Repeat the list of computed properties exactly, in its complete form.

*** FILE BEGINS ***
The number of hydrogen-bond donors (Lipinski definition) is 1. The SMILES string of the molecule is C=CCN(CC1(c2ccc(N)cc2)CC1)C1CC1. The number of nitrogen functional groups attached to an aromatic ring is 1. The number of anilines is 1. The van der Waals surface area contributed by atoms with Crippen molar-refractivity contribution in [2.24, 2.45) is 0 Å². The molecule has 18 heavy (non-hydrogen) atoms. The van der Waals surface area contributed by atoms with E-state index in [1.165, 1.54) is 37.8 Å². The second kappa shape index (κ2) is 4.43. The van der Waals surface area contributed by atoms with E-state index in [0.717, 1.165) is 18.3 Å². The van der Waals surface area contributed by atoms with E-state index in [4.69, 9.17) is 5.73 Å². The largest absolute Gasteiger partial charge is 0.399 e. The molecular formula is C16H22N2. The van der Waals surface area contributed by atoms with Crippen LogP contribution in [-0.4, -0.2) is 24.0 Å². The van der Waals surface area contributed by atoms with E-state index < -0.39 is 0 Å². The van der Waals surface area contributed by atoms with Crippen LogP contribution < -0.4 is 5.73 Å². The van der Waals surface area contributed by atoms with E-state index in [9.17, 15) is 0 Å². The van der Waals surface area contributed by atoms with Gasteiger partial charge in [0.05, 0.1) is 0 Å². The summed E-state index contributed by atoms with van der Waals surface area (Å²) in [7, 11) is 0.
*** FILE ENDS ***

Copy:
The number of hydrogen-bond donors (Lipinski definition) is 1. The SMILES string of the molecule is C=CCN(CC1(c2ccc(N)cc2)CC1)C1CC1. The number of nitrogen functional groups attached to an aromatic ring is 1. The number of anilines is 1. The van der Waals surface area contributed by atoms with Crippen molar-refractivity contribution in [2.24, 2.45) is 0 Å². The molecule has 18 heavy (non-hydrogen) atoms. The van der Waals surface area contributed by atoms with E-state index in [1.165, 1.54) is 37.8 Å². The second kappa shape index (κ2) is 4.43. The van der Waals surface area contributed by atoms with E-state index in [0.717, 1.165) is 18.3 Å². The van der Waals surface area contributed by atoms with E-state index in [4.69, 9.17) is 5.73 Å². The largest absolute Gasteiger partial charge is 0.399 e. The molecular formula is C16H22N2. The van der Waals surface area contributed by atoms with Crippen LogP contribution in [-0.4, -0.2) is 24.0 Å². The van der Waals surface area contributed by atoms with E-state index < -0.39 is 0 Å². The van der Waals surface area contributed by atoms with Crippen LogP contribution < -0.4 is 5.73 Å². The van der Waals surface area contributed by atoms with E-state index in [9.17, 15) is 0 Å². The van der Waals surface area contributed by atoms with Gasteiger partial charge in [0.05, 0.1) is 0 Å². The summed E-state index contributed by atoms with van der Waals surface area (Å²) in [7, 11) is 0.